I don’t like playing freshman on the varsity level in high school. Never have liked it, probably never will like it. It’s personal preference backed up by years of personal observation. I’ve too often seen a developmental flatline in the athletes who played varsity as freshman through the rest of their high school career.
Very few of these kids are better all-around varsity players as seniors than they were when first stepped onto a varsity field as a freshman. Their growth curve as an athlete always seems to stagnate in comparison to their classmates who didn’t start playing varsity until a year or two later.
I don’t really know for sure.
Maybe it’s mental. Perhaps the athlete consciously or unconsciously feels they have achieved their destination and don’t need to get any better. The “I HAVE ARRIVED” syndrome.
Maybe it’s physical. The athlete was an early-bloomer whose later-developing peers were able to surpass them.
Most likely it is theses athletes don’t ever learn their Athletic Alphabet.
The Athletic Alphabet is the collection of basic things an athlete needs to learn in their sport. Technique, playbook, physical tools, intensity, motivation/drive, execution, experience, plus many other things are the collected in the alphabet.
I am a much better developmental coach than I could ever be as a varsity head coach. My strength was in the development of athletes by making the athletes realize they need to get better every day. When the athlete would achieve their goaI, I would pat them on the back and then turn up the pressure with a new, more loftier, goal.
I tried to get them to understand the importance of a step by step approach to being a competitor AND pounding it into their young, teenage heads this step by step approach never stops. There is always someone out there better than you are. Never be satisfied being the best on your team or in your town.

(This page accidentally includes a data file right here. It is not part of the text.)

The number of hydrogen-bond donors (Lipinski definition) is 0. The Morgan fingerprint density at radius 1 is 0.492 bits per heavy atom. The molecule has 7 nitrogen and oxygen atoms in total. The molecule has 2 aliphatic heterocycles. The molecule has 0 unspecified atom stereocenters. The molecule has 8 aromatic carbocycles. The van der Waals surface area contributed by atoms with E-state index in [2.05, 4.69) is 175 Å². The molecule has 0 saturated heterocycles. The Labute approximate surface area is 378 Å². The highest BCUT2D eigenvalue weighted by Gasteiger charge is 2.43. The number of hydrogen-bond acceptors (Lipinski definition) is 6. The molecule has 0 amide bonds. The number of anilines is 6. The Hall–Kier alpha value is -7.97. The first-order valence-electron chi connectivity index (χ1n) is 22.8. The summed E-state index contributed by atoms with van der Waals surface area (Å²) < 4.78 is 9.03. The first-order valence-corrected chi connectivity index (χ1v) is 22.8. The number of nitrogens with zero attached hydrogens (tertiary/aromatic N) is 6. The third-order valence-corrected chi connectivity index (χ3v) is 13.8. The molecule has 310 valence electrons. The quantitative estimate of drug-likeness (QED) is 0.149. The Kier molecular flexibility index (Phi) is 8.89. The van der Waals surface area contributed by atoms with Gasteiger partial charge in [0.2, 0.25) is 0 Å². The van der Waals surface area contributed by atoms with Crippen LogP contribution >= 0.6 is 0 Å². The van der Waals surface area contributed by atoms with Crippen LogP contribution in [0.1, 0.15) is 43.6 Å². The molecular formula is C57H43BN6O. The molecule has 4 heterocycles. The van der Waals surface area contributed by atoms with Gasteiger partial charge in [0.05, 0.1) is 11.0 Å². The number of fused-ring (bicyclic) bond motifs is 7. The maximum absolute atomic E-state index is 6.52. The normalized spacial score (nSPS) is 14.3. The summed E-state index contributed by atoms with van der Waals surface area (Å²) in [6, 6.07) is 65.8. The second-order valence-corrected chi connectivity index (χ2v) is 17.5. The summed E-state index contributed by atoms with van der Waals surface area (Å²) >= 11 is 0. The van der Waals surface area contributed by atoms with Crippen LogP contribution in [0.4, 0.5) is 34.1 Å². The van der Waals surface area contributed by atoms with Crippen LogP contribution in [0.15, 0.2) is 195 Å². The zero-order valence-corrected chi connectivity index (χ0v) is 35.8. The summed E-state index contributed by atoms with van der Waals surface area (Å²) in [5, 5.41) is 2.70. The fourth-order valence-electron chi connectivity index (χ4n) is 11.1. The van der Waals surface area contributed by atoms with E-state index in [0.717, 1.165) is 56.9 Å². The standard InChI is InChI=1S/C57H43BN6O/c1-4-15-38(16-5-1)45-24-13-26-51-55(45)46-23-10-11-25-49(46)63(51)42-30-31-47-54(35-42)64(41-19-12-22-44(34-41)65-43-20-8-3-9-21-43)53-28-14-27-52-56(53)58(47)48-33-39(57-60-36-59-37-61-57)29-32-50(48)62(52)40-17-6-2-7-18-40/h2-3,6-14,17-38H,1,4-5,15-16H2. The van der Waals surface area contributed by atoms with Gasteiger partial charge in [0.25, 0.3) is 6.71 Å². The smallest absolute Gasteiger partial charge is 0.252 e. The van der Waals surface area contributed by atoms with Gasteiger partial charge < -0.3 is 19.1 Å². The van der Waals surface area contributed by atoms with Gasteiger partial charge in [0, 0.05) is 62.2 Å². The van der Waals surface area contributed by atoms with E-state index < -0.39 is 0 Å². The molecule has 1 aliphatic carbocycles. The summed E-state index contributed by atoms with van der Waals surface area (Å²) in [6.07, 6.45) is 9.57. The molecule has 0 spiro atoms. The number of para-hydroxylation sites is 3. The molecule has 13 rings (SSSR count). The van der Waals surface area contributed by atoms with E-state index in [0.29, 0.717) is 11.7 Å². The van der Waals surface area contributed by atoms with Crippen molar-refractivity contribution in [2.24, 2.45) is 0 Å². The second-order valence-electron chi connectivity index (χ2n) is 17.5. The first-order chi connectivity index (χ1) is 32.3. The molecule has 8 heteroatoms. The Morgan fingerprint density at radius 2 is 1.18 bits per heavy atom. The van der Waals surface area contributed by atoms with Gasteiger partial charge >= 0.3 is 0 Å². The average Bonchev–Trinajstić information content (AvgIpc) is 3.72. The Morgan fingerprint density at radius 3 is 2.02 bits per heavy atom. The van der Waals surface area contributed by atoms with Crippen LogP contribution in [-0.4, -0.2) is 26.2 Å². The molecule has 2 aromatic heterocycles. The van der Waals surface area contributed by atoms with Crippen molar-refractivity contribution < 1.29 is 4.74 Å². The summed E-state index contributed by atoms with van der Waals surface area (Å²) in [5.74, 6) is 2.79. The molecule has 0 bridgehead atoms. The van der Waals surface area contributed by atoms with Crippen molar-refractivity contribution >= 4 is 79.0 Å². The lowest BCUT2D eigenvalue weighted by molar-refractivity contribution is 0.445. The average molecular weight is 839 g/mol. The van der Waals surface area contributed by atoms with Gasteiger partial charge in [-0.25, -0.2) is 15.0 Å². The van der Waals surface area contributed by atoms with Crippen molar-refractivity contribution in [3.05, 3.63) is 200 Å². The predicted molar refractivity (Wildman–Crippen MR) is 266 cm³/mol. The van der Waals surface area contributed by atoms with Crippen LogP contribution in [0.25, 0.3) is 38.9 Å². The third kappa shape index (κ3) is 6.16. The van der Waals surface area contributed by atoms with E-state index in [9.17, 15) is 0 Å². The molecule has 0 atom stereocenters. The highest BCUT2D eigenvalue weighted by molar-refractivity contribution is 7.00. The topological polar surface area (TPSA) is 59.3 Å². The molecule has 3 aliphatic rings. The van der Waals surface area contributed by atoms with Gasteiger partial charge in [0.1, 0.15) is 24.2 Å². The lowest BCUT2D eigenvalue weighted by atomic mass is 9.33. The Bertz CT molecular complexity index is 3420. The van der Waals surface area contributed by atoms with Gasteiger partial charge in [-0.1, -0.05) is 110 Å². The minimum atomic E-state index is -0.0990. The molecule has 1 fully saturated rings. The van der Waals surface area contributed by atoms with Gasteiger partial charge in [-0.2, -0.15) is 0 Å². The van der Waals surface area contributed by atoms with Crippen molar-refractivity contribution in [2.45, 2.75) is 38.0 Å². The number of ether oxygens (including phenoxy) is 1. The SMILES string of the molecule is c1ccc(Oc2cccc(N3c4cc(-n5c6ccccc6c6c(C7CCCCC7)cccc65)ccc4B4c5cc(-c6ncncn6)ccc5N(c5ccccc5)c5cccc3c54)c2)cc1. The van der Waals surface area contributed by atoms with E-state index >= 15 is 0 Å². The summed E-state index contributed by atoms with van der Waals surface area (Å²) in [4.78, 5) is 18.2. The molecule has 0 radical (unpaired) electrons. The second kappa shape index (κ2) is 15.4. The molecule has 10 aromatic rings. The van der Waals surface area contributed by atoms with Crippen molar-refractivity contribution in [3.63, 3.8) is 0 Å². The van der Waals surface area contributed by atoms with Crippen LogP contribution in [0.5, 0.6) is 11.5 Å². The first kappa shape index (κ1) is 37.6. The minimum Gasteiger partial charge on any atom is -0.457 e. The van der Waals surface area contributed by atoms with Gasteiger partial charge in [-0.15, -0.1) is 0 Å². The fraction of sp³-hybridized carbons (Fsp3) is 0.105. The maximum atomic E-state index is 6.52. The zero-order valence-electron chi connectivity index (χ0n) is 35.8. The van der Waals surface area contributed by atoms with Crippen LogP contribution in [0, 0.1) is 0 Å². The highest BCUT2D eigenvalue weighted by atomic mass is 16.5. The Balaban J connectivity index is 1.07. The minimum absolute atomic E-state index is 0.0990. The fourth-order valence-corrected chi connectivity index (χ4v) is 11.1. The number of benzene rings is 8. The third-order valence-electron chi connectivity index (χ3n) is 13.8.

The alphabet analogy came early in my coaching career. We were coming back from a dismal freshman football performance. I was not a happy camper on the bus. I challenged the players to invest in learning the things they needed to learn to play high school football. Learn their job on every play and learn how to do that job correctly with the techniques we developed through effort every day in practice and drills.
I told them their middle school football experience taught them only the letters A, B, and C. They needed to start learning more letters because what the hell could you spell with only an “A”, a “B”, and a “C”?
Cab. That’s it…one word! Cab.
You can’t get very far in life knowing only the word, “cab”, can you?
Even if that one word or that one thing you can currently do is pretty damn good, it is not nearly good enough. If you learn how to use all 26 letters in the alphabet, though, you can make any word. Armed with the whole A thru Z in your arsenal, you can create eloquent sentences and communicate effectively with others.
As an athlete, you need to learn, develop and master the basics of a sport before you can be highly competitive at that sport. In sports, you need the whole Athletic Alphabet to fill your potential.
Don’t be satisfied.
Don’t settle for someone just giving you a spot on the hill. Strive (and do the requisite work) to be KING OF THE HILL.
There is no such thing as “good enough”.
The ultimate competition is with yourself.
There is only you and your potential.
Never stop getting better.